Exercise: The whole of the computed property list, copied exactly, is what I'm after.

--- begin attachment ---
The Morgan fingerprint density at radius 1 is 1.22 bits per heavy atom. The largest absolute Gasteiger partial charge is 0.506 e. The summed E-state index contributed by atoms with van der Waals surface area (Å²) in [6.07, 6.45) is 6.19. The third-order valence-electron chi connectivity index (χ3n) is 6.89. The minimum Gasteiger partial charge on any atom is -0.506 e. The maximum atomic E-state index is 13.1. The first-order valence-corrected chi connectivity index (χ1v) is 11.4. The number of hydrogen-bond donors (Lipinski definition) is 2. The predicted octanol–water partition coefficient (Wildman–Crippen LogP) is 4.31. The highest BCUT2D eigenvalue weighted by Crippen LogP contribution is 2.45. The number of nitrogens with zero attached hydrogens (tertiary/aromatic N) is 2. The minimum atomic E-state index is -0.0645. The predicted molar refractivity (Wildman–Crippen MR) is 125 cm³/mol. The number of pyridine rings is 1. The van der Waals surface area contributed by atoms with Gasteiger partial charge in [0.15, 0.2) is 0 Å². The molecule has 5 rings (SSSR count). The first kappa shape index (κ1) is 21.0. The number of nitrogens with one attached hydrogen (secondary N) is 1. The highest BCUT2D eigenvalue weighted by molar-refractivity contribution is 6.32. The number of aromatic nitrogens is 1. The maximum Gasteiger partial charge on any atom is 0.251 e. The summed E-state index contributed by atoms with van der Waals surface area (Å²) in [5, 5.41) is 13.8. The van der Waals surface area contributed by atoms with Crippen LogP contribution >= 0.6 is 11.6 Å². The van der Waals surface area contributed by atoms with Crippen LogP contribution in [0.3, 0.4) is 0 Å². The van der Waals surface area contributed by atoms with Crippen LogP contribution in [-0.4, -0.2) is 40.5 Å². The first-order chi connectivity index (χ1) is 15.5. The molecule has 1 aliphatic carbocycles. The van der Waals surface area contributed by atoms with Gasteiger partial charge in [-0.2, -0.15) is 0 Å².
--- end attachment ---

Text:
The Morgan fingerprint density at radius 1 is 1.22 bits per heavy atom. The largest absolute Gasteiger partial charge is 0.506 e. The summed E-state index contributed by atoms with van der Waals surface area (Å²) in [6.07, 6.45) is 6.19. The third-order valence-electron chi connectivity index (χ3n) is 6.89. The minimum Gasteiger partial charge on any atom is -0.506 e. The maximum atomic E-state index is 13.1. The first-order valence-corrected chi connectivity index (χ1v) is 11.4. The number of hydrogen-bond donors (Lipinski definition) is 2. The predicted octanol–water partition coefficient (Wildman–Crippen LogP) is 4.31. The highest BCUT2D eigenvalue weighted by Crippen LogP contribution is 2.45. The number of nitrogens with zero attached hydrogens (tertiary/aromatic N) is 2. The minimum atomic E-state index is -0.0645. The predicted molar refractivity (Wildman–Crippen MR) is 125 cm³/mol. The number of pyridine rings is 1. The van der Waals surface area contributed by atoms with Gasteiger partial charge in [0.15, 0.2) is 0 Å². The molecule has 5 rings (SSSR count). The first kappa shape index (κ1) is 21.0. The number of nitrogens with one attached hydrogen (secondary N) is 1. The highest BCUT2D eigenvalue weighted by molar-refractivity contribution is 6.32. The number of aromatic nitrogens is 1. The maximum Gasteiger partial charge on any atom is 0.251 e. The summed E-state index contributed by atoms with van der Waals surface area (Å²) in [5, 5.41) is 13.8. The van der Waals surface area contributed by atoms with Crippen LogP contribution >= 0.6 is 11.6 Å². The van der Waals surface area contributed by atoms with Crippen LogP contribution in [0.3, 0.4) is 0 Å². The van der Waals surface area contributed by atoms with Crippen LogP contribution in [-0.4, -0.2) is 40.5 Å². The first-order chi connectivity index (χ1) is 15.5. The molecule has 1 aliphatic carbocycles. The van der Waals surface area contributed by atoms with Gasteiger partial charge in [-0.2, -0.15) is 0 Å².